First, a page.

Screened at Sundance (Dramatic Competition). Dir: Henry Barrial. US. 2001. 80mins.

Henry Barrial's Some Body is an admirable example of how a low-budget production, shot on digital video, can also be a dramatically satisfying movie. Much of the credit for that should go to Stephanie Bennett, the lead actress who also co-wrote and co-produced the film; her fully rounded portrayal of a young schoolteacher looking for love in Los Angeles is affectingly convincing and adds a dimension of reality to the proceedings that is only reinforced by the digital video aesthetic. The central issue of female promiscuity, which is rarely looked at in film and certainly never this frankly, will certainly be familiar to audiences around the world. And although no domestic distributor has yet to pick Some Body up, it should build buzz as it traverses the international festival circuit and persuade buyers that this is more just another self-absorbed mockumentary.

Bennett plays vivacious schoolteacher Samantha who, one hungover morning, breaks it off with her boyfriend of seven years (Guillory). She moves out of their apartment, finds her own place and embarks on a single life of casual sex, booze and drugs. Although such a lifestyle, told here in an episodic format, fails to provide her with either the man or the fulfillment she craves, Samantha does at least come to some telling self-realisations.

In a contemporary echo of the 1977 film Looking For Mr Goodbar, but without that film's moral heavy-handedness or conclusive ending, Some Body raises provocative questions about today's sexual and social mores. It challenges viewers to judge Samantha, while never doing so itself. Bennett's character is a familiar figure in 21st century society - the single thirtysomething woman torn between her desire for a relationship and children and her need for personal accomplishment and sexual satisfaction. The resulting insights into the so-called equality between men and women are startling, funny and painful.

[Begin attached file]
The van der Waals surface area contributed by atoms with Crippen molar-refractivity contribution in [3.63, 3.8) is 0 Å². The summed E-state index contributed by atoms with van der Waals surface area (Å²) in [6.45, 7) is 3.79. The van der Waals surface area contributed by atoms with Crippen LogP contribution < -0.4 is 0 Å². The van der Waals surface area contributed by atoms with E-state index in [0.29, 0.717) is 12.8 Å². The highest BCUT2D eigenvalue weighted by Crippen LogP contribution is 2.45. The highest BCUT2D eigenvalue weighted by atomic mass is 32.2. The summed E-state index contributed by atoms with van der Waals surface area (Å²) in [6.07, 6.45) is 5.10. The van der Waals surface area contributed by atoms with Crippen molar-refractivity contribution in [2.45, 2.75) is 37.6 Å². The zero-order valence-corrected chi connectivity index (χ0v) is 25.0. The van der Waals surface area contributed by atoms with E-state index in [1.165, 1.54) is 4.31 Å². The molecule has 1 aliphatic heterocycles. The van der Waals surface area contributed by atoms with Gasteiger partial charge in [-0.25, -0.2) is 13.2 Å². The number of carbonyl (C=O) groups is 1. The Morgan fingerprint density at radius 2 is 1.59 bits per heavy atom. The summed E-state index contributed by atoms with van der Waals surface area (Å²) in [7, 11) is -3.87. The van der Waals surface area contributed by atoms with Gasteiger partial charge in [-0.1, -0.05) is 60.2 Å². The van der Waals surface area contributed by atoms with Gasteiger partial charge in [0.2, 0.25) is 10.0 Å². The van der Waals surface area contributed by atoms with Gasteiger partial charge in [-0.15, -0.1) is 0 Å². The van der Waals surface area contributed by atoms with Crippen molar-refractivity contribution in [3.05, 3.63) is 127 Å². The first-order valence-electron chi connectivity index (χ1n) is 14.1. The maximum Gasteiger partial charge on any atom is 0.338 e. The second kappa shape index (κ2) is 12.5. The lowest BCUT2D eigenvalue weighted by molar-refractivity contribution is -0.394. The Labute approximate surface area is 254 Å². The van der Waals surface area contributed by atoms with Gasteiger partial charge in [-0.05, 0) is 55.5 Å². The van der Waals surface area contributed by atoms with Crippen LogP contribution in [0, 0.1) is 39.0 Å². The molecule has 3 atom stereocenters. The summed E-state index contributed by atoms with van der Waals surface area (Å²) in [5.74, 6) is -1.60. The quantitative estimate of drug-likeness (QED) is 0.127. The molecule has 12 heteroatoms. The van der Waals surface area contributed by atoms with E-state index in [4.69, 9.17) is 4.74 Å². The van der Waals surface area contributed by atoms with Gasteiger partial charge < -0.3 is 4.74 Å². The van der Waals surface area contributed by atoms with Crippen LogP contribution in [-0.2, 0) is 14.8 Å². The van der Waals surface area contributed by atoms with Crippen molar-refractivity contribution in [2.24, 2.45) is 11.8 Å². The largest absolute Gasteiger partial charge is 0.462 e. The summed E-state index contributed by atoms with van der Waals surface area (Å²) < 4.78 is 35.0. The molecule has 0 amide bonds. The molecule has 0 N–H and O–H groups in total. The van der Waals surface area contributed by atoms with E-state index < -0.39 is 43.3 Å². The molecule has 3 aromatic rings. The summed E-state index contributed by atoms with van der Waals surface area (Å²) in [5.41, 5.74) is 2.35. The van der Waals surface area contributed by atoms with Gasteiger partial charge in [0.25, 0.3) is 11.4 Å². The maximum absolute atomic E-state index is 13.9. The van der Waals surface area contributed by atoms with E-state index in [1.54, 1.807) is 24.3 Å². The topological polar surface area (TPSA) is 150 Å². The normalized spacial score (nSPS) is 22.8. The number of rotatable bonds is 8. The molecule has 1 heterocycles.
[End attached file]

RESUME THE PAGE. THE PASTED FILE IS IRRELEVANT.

Unnecessarily, however, the film also adopts a pseudo-documentary format, which the film-makers insert as if to justify the cheap look of the whole thing. That the characters talk to camera to explain themselves is a distraction from an otherwise fluid narrative in which their thoughts and motives are clear enough as it is. Films shot on digital video - as the Dogme films and Dancer In The Dark have already shown - no longer need to spend such time justifying their cinematic status. Give the audience a compelling story, and it soon forgets the difference between video and celluloid.

Prod cos: Next Wave Films, Rhythm Films, Cubano Films. World sales: Next Wave Films. Exec prod: Peter Broderick. Prods: Henry Barrial, Stephanie Bennett, Geoffrey Pepos. Scr: Barrial, Bennett. Cinematography: Pepos. Ed: Pepos. Mus: Pepos. Main cast: Stephanie Bennett, Jeramy Guillory, Billy Ray Gallion, Tom Vitorino, Laura Katz.